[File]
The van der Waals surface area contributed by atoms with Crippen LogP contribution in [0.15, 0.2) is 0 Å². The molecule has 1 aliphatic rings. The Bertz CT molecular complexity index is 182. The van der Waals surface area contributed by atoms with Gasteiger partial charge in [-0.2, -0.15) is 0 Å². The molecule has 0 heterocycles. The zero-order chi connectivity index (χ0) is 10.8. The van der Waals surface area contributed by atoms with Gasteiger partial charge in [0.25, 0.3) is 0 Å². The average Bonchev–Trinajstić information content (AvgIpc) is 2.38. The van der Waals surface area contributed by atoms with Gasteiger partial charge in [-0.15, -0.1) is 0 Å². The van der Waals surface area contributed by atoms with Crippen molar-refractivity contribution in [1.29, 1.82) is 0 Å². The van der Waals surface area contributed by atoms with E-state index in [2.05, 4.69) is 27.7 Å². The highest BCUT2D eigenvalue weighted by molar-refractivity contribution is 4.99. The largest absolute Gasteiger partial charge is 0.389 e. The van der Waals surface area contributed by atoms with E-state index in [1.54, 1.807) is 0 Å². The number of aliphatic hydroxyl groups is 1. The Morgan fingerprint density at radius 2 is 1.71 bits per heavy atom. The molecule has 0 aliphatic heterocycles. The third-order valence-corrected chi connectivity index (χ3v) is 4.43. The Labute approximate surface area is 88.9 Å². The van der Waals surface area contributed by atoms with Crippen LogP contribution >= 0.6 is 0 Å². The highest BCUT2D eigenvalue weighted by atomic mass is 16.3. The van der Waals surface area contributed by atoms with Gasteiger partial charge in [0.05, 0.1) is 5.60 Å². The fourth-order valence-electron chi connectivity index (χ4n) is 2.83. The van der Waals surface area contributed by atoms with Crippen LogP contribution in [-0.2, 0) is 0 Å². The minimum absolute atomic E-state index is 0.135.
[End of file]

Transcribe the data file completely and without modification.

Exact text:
The van der Waals surface area contributed by atoms with Crippen LogP contribution in [0.15, 0.2) is 0 Å². The molecule has 1 aliphatic rings. The Bertz CT molecular complexity index is 182. The van der Waals surface area contributed by atoms with Gasteiger partial charge in [-0.2, -0.15) is 0 Å². The molecule has 0 heterocycles. The zero-order chi connectivity index (χ0) is 10.8. The van der Waals surface area contributed by atoms with Gasteiger partial charge in [0.25, 0.3) is 0 Å². The average Bonchev–Trinajstić information content (AvgIpc) is 2.38. The van der Waals surface area contributed by atoms with Gasteiger partial charge in [-0.15, -0.1) is 0 Å². The van der Waals surface area contributed by atoms with Crippen molar-refractivity contribution in [1.29, 1.82) is 0 Å². The van der Waals surface area contributed by atoms with E-state index in [2.05, 4.69) is 27.7 Å². The highest BCUT2D eigenvalue weighted by molar-refractivity contribution is 4.99. The largest absolute Gasteiger partial charge is 0.389 e. The van der Waals surface area contributed by atoms with E-state index in [1.54, 1.807) is 0 Å². The number of aliphatic hydroxyl groups is 1. The Morgan fingerprint density at radius 2 is 1.71 bits per heavy atom. The molecule has 0 aliphatic heterocycles. The third-order valence-corrected chi connectivity index (χ3v) is 4.43. The Labute approximate surface area is 88.9 Å². The van der Waals surface area contributed by atoms with Crippen LogP contribution >= 0.6 is 0 Å². The highest BCUT2D eigenvalue weighted by atomic mass is 16.3. The van der Waals surface area contributed by atoms with Gasteiger partial charge in [0.05, 0.1) is 5.60 Å². The fourth-order valence-electron chi connectivity index (χ4n) is 2.83. The van der Waals surface area contributed by atoms with Crippen LogP contribution in [-0.2, 0) is 0 Å². The minimum absolute atomic E-state index is 0.135.